For an explanation of what I mean by lack of homogeneity (or more variety if you prefer) I’ll compare the book business to the music business.  Currently, at least in my opinion, the book publishing business is going through the same pains the music business has and continues to experience as electronic distribution methods have gained traction.  A very small number of companies also control the vast portion of recorded music, the same as publishing.  As they have felt the financial crunch, they’ve moved more and more toward aiming their “product” at what I call the lowest common denominator - the music (or books) that have the most widespread appeal.  They’re in search of blockbusters. 
However, this means that anything a little different, those bands or books that don’t fit what’s “hot” or are different from what has sold before are too big a risk because their business model depends on big sellers.  Personally, I prefer something that is different – less predictable than that.  I find that much more often in both indie music and books written by indie authors.
The case against Indies

Many people are perfectly happy reading only bestsellers.  They are happy with a known quantity.  There is nothing wrong with that, bestsellers, by definition, are the kinds of books that appeal to a large number of people and they have the mega-bucks in promotional dollars behind them to get the word out.  Call it a matter of taste.
The other knock you’ll find against Indies is two-fold.  Both relate to not going through the traditional publishing process. 
Before a major publisher decides to release a book, several people starting with an agent and ending with one or more editors and others have to be convinced it meets their criteria.  That criteria involves things you care about as a reader (a good story told well) and things you don’t (does it fit within a particular genre, do they know how to target the right market, do they anticipate they’ll be able to sell enough copies to make it worthwhile).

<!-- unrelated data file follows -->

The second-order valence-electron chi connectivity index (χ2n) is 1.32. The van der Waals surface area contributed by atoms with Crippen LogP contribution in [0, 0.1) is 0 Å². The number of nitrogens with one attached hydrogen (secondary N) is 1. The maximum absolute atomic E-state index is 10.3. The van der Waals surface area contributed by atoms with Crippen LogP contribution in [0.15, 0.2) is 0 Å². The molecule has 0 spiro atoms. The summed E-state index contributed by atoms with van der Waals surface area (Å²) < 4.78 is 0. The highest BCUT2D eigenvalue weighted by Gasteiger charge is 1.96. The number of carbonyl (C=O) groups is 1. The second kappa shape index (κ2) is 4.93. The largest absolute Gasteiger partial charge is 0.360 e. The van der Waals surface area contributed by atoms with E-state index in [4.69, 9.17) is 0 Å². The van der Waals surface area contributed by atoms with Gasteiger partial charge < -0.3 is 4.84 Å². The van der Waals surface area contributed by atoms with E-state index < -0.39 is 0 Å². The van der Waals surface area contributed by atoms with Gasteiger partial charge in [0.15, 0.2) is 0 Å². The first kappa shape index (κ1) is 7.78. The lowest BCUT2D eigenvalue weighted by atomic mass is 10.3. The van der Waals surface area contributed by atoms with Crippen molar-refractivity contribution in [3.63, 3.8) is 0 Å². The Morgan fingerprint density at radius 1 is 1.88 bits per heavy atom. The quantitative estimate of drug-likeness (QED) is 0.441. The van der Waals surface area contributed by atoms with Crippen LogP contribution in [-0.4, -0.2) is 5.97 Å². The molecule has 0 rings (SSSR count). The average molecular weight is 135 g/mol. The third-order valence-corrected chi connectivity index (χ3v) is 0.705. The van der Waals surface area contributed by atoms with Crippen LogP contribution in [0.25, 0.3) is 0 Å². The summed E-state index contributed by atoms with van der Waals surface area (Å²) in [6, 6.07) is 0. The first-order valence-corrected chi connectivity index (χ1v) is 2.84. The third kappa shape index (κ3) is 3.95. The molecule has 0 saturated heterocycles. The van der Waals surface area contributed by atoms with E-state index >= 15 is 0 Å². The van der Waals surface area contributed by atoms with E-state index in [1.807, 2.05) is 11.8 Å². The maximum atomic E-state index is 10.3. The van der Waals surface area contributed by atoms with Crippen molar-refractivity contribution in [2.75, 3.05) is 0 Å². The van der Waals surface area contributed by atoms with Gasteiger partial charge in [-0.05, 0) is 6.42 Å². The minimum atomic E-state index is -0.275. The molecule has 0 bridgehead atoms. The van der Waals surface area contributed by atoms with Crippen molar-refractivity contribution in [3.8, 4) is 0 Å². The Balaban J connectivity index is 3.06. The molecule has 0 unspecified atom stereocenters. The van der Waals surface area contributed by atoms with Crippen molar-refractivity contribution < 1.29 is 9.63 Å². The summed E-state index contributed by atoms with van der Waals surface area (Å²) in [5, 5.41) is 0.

A traditional publisher also means extensive resources are there to proofread, edit, and quality control the final product.  Grammar and typographical errors still happen in traditionally published books – very few books achieve perfection in this area.  Without the major publisher’s resources, indie authors have to provide for this quality control themselves.  There are a number of ways to do this.  Most reach the same standard as a traditionally published work, but many fall short.
This is where book blogs like this that specialize in independent authors come in.  We can help you separate the wheat from the chaff.  Point you towards books you might like and steer you away from others.  Another good book blog to follow is KindleObsessed.

Also of potential interest is The IndieView, a website with several resources for readers and authors including a list of other indie book review sites and a list of indie book reviews from around the web which is updated frequently.